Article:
“Cheap Fakes”

Learn about the dangers of “cheap fakes,” which involve the manipulation of media to make something look real when it really isn’t, but unlike deepfakes, they take very little skill to create and can be made with simple and accessible tools.

Grades K-12 10 min Resource by:
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As deepfakes and sophisticated AI technology get more public attention, it’s easy to overlook a simpler type of misinformation: the “cheap fake.”

Cheap fakes are like deepfakes in that they involve the manipulation of media to make something look real when it really isn’t. However, cheap fakes take very little skill to create, and they can be made with simple and accessible tools, rather than sophisticated artificial intelligence tools. In other words, you don’t have to be an AI whiz or have a lot of money to make a cheap fake.

The term cheap fake was coined by Britt Paris and Joan Donovan, who defined it as “an AV manipulation created with cheaper, more accessible software (or, none at all).” Nina Schick, author of Deepfakes: The Coming Infocalypse, describes a cheap fake as “a piece of media that has been crudely manipulated, edited, mislabeled, or improperly contextualized in order to spread disinformation.” The News Literacy Project refers to cheap fakes as “deepfake’s less polished and more believable cousin, which takes real audio, images or videos and cheaply manipulates or decontextualizes them.”

Bret Schafer from Michigan Online at the University of Michigan says, “Although deep fakes are more convincing, cheap fakes have fewer barriers to being created and disseminated and still misinform and mislead.”

There are four main types of cheap fakes:

Associating misleading text with a media clip creates a false context meant to confuse or persuade an audience. This can happen when a picture, video, or audio clip is accompanied by text that encourages the reader to misinterpret the attached media. This might take the form of misleading text in an article, a false heading, or an intentionally inaccurate caption. Oftentimes, the misleading text does not authentically match the photo, video, or sound bite, and even when the media clips are authentic, the use of fabricated text, captions, or headlines can create a misleading or false narrative.

For example, a spreader of misinformation might attach a provocative caption or headline, like “Corruption Is on the Rise,” to an image of an individual. Even if the person in the image is actually denouncing corruption, the misleading caption can skew public perception and unjustly associate them with the very issue they oppose. This simple tactic can completely change the perceived context without altering the original media. It takes no technical skills and, if done through social media, costs nothing.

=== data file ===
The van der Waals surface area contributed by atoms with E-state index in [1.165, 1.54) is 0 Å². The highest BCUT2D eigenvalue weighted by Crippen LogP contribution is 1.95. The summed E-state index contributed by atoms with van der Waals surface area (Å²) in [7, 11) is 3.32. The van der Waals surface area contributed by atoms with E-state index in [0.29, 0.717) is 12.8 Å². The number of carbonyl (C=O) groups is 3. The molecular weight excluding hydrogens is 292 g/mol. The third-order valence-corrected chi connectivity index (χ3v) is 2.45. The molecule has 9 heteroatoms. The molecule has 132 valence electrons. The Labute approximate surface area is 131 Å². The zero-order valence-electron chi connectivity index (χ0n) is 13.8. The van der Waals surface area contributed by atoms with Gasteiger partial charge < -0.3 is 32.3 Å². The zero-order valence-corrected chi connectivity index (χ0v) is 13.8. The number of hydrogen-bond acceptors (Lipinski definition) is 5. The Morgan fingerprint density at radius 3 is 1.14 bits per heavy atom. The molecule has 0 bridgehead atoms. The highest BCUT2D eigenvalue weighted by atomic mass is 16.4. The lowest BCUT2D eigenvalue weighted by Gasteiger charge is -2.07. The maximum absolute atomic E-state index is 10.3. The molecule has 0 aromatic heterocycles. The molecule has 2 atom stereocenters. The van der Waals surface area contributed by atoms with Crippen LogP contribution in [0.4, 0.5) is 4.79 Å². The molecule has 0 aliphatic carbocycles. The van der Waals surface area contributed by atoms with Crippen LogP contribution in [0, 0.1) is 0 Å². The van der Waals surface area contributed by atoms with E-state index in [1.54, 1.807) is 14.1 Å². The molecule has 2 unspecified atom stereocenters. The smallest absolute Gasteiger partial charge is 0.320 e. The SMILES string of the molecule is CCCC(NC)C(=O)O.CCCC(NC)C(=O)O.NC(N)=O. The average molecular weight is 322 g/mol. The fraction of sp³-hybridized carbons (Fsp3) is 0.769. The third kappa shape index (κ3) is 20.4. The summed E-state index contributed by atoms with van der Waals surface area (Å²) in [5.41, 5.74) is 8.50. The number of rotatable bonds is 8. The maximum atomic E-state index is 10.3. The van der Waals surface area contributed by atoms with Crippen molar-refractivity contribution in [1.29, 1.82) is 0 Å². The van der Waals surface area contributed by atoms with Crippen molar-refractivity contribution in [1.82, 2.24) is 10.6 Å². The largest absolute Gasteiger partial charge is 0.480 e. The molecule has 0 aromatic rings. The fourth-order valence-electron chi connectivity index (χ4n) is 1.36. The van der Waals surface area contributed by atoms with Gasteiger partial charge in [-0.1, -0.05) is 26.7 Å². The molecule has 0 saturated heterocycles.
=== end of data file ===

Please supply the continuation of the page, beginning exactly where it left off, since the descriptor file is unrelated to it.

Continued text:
Another example could include the use of old footage or media from another location to make it look like there is a current problem. Perhaps an out-of-context picture of a homeless encampment is posted on social media with the text, “Community Danger Rises Around Growing Encampments.” Even though it is not a photo of the actual area of concern or perhaps even from a current time period, its association with the text will make readers and viewers assume that it is.

Using misleading text, headlines, and captions might be the easiest form of cheap fakes to produce by simply posting a talking point and attaching some form of media that appears to corroborate it, even if it’s totally unrelated. If it looks real, it will often be perceived as truth.

There is considerable overlap with deepfakes on this one. When AI is used to fabricate or alter the media, they are considered deepfakes. However, when audio or video clips are published out of context or edited with simple and available software programs, they are cheap fakes.

Two of the most famous examples of this type of cheap fake involve Nancy Pelosi when she was Speaker of the United States House of Representatives. In one incident, a video of her speaking was slowed down by 75% to make it appear as if she was slurring her words. This altered video was shared widely on social media in an effort to damage her credibility and question her competence.

The Associated Press notes another incident where Nancy Pelosi was the victim of a cheap fake. This time, it involved an edited video of her at the State of the Union address. The video footage was edited and remixed to make it appear as if Pelosi tore up her script while the president was presenting a solemn tribute to a military family. While she did tear up her script, it was not done during that tribute, but rather, after the event was finished. The misleading edit was done to portray her as unpatriotic.